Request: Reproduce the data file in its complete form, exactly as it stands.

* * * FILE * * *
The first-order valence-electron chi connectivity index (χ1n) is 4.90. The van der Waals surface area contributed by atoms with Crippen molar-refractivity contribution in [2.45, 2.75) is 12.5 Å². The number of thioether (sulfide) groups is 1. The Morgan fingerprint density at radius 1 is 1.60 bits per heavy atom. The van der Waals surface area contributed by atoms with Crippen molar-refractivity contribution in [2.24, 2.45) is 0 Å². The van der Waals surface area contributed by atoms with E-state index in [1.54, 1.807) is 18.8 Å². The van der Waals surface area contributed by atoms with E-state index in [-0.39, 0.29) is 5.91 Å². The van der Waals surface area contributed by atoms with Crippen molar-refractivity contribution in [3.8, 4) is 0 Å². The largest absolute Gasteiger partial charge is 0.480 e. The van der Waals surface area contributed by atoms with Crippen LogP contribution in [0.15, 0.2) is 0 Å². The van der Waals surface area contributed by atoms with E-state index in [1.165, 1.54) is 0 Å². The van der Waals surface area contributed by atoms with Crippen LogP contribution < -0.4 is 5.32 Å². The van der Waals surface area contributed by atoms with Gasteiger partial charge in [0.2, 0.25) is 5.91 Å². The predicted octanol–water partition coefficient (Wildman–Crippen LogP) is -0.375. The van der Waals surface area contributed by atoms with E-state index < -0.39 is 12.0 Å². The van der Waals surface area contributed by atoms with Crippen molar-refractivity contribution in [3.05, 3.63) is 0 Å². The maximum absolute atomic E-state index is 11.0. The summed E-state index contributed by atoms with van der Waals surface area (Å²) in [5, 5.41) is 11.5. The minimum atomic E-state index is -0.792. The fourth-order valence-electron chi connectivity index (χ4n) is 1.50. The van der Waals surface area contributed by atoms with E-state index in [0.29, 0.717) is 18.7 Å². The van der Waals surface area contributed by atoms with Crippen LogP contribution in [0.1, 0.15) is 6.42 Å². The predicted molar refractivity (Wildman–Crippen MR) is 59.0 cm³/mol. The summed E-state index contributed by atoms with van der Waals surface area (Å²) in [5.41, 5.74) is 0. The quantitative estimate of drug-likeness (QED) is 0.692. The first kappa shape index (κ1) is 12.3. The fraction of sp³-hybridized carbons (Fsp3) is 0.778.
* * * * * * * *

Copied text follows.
The first-order valence-electron chi connectivity index (χ1n) is 4.90. The van der Waals surface area contributed by atoms with Crippen molar-refractivity contribution in [2.45, 2.75) is 12.5 Å². The number of thioether (sulfide) groups is 1. The Morgan fingerprint density at radius 1 is 1.60 bits per heavy atom. The van der Waals surface area contributed by atoms with Crippen molar-refractivity contribution in [2.24, 2.45) is 0 Å². The van der Waals surface area contributed by atoms with E-state index in [1.54, 1.807) is 18.8 Å². The van der Waals surface area contributed by atoms with E-state index in [-0.39, 0.29) is 5.91 Å². The van der Waals surface area contributed by atoms with Crippen molar-refractivity contribution in [3.8, 4) is 0 Å². The largest absolute Gasteiger partial charge is 0.480 e. The van der Waals surface area contributed by atoms with Crippen LogP contribution in [0.15, 0.2) is 0 Å². The van der Waals surface area contributed by atoms with E-state index in [1.165, 1.54) is 0 Å². The van der Waals surface area contributed by atoms with Crippen LogP contribution < -0.4 is 5.32 Å². The van der Waals surface area contributed by atoms with Gasteiger partial charge in [0.2, 0.25) is 5.91 Å². The predicted octanol–water partition coefficient (Wildman–Crippen LogP) is -0.375. The van der Waals surface area contributed by atoms with E-state index < -0.39 is 12.0 Å². The van der Waals surface area contributed by atoms with Crippen molar-refractivity contribution in [3.05, 3.63) is 0 Å². The maximum absolute atomic E-state index is 11.0. The summed E-state index contributed by atoms with van der Waals surface area (Å²) in [5, 5.41) is 11.5. The minimum atomic E-state index is -0.792. The fourth-order valence-electron chi connectivity index (χ4n) is 1.50. The van der Waals surface area contributed by atoms with E-state index in [0.29, 0.717) is 18.7 Å². The van der Waals surface area contributed by atoms with Crippen LogP contribution in [0.1, 0.15) is 6.42 Å². The predicted molar refractivity (Wildman–Crippen MR) is 59.0 cm³/mol. The summed E-state index contributed by atoms with van der Waals surface area (Å²) in [5.41, 5.74) is 0. The quantitative estimate of drug-likeness (QED) is 0.692. The first kappa shape index (κ1) is 12.3. The fraction of sp³-hybridized carbons (Fsp3) is 0.778.